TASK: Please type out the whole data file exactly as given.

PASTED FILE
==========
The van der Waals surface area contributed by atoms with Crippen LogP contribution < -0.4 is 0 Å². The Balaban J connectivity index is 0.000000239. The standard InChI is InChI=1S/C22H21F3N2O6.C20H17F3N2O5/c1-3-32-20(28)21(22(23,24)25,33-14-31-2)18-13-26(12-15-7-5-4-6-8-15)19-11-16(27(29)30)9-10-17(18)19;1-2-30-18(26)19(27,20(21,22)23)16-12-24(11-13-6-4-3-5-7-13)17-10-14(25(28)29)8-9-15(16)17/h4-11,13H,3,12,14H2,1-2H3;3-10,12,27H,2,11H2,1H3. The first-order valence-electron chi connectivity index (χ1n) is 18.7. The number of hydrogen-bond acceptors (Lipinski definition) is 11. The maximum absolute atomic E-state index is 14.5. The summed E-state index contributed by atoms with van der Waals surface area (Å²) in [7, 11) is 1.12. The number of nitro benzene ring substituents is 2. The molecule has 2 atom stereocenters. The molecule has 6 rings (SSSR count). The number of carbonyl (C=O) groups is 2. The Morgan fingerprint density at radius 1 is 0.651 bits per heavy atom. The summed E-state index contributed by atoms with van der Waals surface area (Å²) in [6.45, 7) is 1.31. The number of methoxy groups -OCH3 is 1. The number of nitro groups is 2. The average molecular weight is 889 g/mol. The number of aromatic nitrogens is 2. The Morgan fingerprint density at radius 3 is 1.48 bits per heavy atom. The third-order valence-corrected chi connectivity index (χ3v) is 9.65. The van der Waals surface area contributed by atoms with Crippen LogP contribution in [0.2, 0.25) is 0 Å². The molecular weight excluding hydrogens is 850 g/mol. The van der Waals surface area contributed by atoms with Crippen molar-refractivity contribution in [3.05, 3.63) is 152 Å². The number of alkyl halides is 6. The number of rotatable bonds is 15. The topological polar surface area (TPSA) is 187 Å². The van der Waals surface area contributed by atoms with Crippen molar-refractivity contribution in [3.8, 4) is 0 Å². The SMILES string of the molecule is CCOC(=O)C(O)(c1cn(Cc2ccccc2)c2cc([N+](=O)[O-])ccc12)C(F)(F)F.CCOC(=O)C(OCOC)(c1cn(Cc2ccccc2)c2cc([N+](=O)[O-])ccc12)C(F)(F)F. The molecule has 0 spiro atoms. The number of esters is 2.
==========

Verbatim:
The van der Waals surface area contributed by atoms with Crippen LogP contribution < -0.4 is 0 Å². The Balaban J connectivity index is 0.000000239. The standard InChI is InChI=1S/C22H21F3N2O6.C20H17F3N2O5/c1-3-32-20(28)21(22(23,24)25,33-14-31-2)18-13-26(12-15-7-5-4-6-8-15)19-11-16(27(29)30)9-10-17(18)19;1-2-30-18(26)19(27,20(21,22)23)16-12-24(11-13-6-4-3-5-7-13)17-10-14(25(28)29)8-9-15(16)17/h4-11,13H,3,12,14H2,1-2H3;3-10,12,27H,2,11H2,1H3. The first-order valence-electron chi connectivity index (χ1n) is 18.7. The number of hydrogen-bond acceptors (Lipinski definition) is 11. The maximum absolute atomic E-state index is 14.5. The summed E-state index contributed by atoms with van der Waals surface area (Å²) in [7, 11) is 1.12. The number of nitro benzene ring substituents is 2. The molecule has 2 atom stereocenters. The molecule has 6 rings (SSSR count). The number of carbonyl (C=O) groups is 2. The Morgan fingerprint density at radius 1 is 0.651 bits per heavy atom. The summed E-state index contributed by atoms with van der Waals surface area (Å²) in [6.45, 7) is 1.31. The number of methoxy groups -OCH3 is 1. The number of nitro groups is 2. The average molecular weight is 889 g/mol. The number of aromatic nitrogens is 2. The Morgan fingerprint density at radius 3 is 1.48 bits per heavy atom. The third-order valence-corrected chi connectivity index (χ3v) is 9.65. The van der Waals surface area contributed by atoms with Crippen LogP contribution in [0.2, 0.25) is 0 Å². The molecular weight excluding hydrogens is 850 g/mol. The van der Waals surface area contributed by atoms with Crippen molar-refractivity contribution in [3.05, 3.63) is 152 Å². The number of alkyl halides is 6. The number of rotatable bonds is 15. The topological polar surface area (TPSA) is 187 Å². The van der Waals surface area contributed by atoms with Crippen molar-refractivity contribution in [3.8, 4) is 0 Å². The SMILES string of the molecule is CCOC(=O)C(O)(c1cn(Cc2ccccc2)c2cc([N+](=O)[O-])ccc12)C(F)(F)F.CCOC(=O)C(OCOC)(c1cn(Cc2ccccc2)c2cc([N+](=O)[O-])ccc12)C(F)(F)F. The molecule has 0 spiro atoms. The number of esters is 2.